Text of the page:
Ah, back to the beginning again. We'll begin our inspection of the New York Mets' all-time shortstops with a look at the players Baseball-Reference.com identified as the Mets' starters for each year of the '60s, take a brief perusal of each man's days with New York, and conclude by naming the Shortstop of the '60s. I think you'll be surprised.
The starters were Elio Chacon (1962), Al Moran (1963), Roy McMillan (1964-65), Eddie Bressoud (1966), and Bud Harrelson (1967-69). Let me interject here that, until the arrival of Jose Reyes, the Mets have never had a shortstop that could hit a lick. For this week's exercise, we will lean heavily on the linear weights statistic now known as Batting Runs, which measures a player's offensive contributions and can return either a positive or a negative number. You have to be a pretty poor hitter to post a negative number; in no season of the '60s did a Mets starting shortstop tally a figure higher than -6.1!
Remember that, for the purposes of this exercise, I have not factored in defensive contributions, which I am too dimwitted and/or lazy to calculate. What we're naming here is effectively the least offensive offensive shortstop of the '60s. (A subtle play on words; I hope you understand.)
And we begin.
The Mets' first-ever Opening Day shortstop was eventual Third Baseman of the Decade Felix Mantilla, but the man who became the primary starter at the position was little Elio Chacon. He inaugurated the Mets' history at short with a robust total of two home runs and a .236 batting average, which was a harbinger of seasons to come. But he also drew bases on balls at a somewhat astonishing rate: 76 walks in only 118 games. Elio also led the '62 club with a dozen stolen bases. After that season, he never appeared in the big leagues again.
For 1963, the man who spent the most time at short was Al Moran, who had come over from the Red Sox in the Felix Mantilla trade. In 119 games, he slugged a total of one home run, complementing that display of power with his .193 batting average. He led the team in an offensive category, too--seven times caught stealing--but in his defense, he was successful three times. After 22 more at-bats in 1964, he also never appeared in the big leagues again.
For the next two years, the middle of the infield was anchored by former All-Star Roy McMillan, a man who had received Most Valuable Player votes in five different seasons and would later go on to be a coach and manager with the Mets. He smacked one home run in each season that he played with New York, with a cumulative batting average of .226. One thing you could say about the man--he knew how to lay down a bunt; in both 1964 and 1965, he led the Mets in sacrifices. After his '66 season, he never appeared in the big leagues again.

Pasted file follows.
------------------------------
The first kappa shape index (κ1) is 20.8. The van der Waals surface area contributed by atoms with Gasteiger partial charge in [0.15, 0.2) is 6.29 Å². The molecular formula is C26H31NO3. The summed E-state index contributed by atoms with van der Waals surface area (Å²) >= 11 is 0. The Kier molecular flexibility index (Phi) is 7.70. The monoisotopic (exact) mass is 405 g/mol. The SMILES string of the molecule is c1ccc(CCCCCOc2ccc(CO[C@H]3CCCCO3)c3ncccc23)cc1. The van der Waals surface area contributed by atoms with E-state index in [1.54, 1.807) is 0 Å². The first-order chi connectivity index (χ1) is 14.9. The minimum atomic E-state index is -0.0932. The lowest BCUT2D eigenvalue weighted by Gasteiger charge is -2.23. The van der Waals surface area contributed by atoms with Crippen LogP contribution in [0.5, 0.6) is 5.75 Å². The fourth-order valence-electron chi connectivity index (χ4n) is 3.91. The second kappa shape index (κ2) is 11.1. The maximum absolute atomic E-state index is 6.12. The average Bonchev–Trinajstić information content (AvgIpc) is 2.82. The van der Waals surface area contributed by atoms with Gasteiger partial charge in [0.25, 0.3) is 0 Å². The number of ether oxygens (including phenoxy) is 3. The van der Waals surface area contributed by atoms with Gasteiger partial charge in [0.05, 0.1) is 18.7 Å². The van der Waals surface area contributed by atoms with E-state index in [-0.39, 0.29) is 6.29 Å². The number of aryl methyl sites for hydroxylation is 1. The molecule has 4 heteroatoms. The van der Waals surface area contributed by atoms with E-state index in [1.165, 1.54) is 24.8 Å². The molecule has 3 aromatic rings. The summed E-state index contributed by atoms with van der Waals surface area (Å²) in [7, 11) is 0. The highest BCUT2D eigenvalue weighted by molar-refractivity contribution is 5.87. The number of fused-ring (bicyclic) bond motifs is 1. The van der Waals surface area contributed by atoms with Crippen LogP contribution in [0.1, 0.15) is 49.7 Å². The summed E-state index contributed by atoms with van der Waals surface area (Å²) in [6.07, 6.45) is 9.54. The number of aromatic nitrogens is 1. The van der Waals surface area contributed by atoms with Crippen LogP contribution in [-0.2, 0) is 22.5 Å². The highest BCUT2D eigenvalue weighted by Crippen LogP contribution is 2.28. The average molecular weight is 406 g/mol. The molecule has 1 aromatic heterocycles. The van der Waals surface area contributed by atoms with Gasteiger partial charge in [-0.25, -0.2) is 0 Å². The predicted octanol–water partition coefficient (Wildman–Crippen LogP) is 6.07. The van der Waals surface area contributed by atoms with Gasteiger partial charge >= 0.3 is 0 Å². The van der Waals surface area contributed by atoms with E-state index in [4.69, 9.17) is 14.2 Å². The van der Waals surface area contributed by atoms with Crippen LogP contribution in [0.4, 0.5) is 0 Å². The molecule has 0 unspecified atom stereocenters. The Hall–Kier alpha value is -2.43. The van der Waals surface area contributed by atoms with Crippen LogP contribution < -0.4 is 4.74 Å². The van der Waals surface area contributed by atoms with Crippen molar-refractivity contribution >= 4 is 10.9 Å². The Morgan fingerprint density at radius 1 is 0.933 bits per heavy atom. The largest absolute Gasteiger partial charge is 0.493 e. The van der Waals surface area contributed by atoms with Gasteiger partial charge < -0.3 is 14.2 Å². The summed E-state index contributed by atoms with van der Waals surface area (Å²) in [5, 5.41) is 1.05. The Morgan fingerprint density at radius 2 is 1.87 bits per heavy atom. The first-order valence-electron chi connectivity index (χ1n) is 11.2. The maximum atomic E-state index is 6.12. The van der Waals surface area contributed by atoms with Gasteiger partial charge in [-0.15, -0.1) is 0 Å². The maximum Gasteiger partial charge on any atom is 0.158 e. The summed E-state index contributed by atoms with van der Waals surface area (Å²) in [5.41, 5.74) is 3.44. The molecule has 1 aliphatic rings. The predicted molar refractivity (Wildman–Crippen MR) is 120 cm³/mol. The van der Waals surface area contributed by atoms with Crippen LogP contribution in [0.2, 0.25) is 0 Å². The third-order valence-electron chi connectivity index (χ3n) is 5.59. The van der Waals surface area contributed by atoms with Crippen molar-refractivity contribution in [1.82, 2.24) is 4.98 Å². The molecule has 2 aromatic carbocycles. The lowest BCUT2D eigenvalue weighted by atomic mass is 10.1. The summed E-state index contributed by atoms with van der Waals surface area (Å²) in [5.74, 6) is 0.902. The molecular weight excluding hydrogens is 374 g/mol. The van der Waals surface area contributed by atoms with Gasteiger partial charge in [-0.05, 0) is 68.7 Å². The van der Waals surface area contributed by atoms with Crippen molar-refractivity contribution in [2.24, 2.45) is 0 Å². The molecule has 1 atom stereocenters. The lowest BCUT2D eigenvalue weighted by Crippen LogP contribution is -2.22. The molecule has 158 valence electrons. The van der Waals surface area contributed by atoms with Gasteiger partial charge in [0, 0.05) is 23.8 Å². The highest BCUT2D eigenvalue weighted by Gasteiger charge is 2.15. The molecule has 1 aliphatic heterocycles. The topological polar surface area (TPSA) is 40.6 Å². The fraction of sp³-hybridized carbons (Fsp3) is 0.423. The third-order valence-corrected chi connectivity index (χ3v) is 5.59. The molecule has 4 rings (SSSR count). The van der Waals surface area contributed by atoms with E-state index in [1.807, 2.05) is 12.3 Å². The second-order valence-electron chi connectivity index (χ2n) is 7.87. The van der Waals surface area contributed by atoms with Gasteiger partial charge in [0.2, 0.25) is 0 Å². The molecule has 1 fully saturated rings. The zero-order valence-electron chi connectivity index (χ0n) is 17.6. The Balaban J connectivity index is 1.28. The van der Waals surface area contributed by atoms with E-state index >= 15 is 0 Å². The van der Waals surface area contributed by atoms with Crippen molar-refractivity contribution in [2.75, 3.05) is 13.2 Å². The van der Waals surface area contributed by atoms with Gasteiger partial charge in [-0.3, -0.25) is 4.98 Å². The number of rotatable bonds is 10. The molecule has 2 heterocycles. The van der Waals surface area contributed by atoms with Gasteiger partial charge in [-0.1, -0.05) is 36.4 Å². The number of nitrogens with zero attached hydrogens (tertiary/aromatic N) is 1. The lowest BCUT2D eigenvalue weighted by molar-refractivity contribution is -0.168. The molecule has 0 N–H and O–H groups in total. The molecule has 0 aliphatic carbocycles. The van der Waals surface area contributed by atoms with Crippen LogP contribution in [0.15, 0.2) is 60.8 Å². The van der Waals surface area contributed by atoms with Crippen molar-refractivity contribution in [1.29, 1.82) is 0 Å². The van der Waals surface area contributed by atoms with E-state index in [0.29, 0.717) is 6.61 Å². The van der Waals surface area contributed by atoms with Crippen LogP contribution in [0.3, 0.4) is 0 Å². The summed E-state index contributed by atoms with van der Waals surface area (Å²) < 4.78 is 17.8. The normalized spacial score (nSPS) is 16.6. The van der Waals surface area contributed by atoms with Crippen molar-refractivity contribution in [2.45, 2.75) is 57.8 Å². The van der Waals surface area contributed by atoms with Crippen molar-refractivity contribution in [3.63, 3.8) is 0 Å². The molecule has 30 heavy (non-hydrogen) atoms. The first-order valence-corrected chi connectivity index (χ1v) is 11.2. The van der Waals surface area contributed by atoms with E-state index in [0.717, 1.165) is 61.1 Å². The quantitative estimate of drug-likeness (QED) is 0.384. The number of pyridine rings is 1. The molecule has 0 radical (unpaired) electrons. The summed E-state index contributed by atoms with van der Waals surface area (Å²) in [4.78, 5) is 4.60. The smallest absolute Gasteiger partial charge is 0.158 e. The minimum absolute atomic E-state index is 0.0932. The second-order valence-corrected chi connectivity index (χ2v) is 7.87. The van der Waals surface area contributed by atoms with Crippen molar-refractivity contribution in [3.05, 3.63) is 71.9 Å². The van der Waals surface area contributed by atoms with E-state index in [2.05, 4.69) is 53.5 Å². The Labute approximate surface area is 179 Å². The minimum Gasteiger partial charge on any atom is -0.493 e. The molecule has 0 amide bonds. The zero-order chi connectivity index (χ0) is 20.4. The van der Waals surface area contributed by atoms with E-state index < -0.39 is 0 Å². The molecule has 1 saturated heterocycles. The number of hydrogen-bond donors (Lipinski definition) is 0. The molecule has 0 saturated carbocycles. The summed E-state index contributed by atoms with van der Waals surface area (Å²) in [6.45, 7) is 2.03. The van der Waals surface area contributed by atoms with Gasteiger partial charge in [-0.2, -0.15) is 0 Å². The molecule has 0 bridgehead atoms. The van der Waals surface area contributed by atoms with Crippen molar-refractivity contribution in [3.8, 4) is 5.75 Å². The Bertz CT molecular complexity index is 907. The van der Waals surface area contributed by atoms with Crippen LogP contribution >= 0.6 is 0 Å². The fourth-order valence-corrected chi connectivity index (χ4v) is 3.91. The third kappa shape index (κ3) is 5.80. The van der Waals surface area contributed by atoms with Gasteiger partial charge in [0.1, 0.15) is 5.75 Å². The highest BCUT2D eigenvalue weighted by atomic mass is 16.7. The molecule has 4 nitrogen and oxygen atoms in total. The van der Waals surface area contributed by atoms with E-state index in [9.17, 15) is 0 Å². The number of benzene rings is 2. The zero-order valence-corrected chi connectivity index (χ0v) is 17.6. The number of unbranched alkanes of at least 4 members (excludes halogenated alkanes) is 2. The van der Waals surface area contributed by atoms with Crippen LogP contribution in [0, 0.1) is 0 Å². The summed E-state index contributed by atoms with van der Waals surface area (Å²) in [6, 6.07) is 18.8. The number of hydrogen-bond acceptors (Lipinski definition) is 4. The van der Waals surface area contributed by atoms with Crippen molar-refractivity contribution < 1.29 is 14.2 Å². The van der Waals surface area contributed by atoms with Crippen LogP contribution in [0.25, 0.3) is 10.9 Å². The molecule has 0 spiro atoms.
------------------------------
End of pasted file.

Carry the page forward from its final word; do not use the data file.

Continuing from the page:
For 1966, the Mets decided to try their luck with a hitting shortstop, importing Eddie Bressoud from the Red Sox. Eddie had recently had two seasons where he stroked at least 40 doubles, and a third where he had reached 20 home runs--Herculean totals for a shortstop of the '60s. Bressoud was near the end of the line, though. He did hit ten home runs for the '66 Mets; in contrast, the starters for the rest of the decade totaled six home runs in seven years! He also led the squad with five triples and 47 walks. But his on-base percentage, despite that team-leading walk total, was only .304, a number that would make notoriously impatient Jose Reyes blush with shame. After 67 ineffectual at-bats with the Cardinals in '67, he never appeared in the big leagues again. Still, those ten home runs must make him a leading candidate for the decade honors.
In 1967, the Mets finally turned the shortstop position over to spindly Bud Harrelson, who had been waiting in the wings for several years. Buddy, like Roy McMillan, later went on to serve the Mets as a coach and a manager. He was the starting shortstop for three years in the '60s--more than anyone else--plus he was a key player on the 1969 World Champions. Surely he must be the shortstop of the decade. But wait--in those three seasons, Buddy hit only one home run, and batted a cumulative .242. Not fair, you say--Harrelson's game was about speed. Well, from 1967-69, he did total 17 stolen bases ... and was caught 21 times. And I've already mentioned that this exercise does not include defense; otherwise Buddy may well have been the Mets' shortstop of the '60s.
The following table shows each year's starting shortstop followed by their OPS+ and their Batting Runs figure. Remember, an OPS+ of 100 indicates an average offensive player.
1962: Chacon: ...81 .-6.1
1963: Moran: ....47 -22.3
1964: McMillan: .42 -29.1
1965: McMillan: .64 -24.6
1966: Bressoud: .87 .-6.5
1967: Harrelson: 81 -12.4
1968: Harrelson: 59 -20.7
1969: Harrelson: 82 .-8.6
The calculations used by the NY Mets Hall of Records combine a variety of factors: traditional counting stats, longevity, and value relative to the rest of the team, balanced by the linear weights calculation of Batting Runs. Unfortunately, when a hugely negative component (like Batting Runs for the Mets' shortstops of the '60s) is factored in, longevity can actually prove to be a detriment!
So ... Al Moran--no longer part of the discussion. Roy McMillan and Bud Harrelson--though worthy defenders and multi-year contributors, ruled out by means of their anemic stickery. Ed Bressoud--almost, but not quite. Narrowly nosing him out for the honor in question, I present to you the Mets' All-Time Shortstop of the 1960s: Mr. Elio Chacon.
I'm not saying that Elio was the answer to the Mets' prayers here ... but replacing him in 1963 with Al Moran was not exactly what the doctor had ordered.
Next week, the shortstops of the 1970s, where perhaps Bud Harrelson will make a better showing.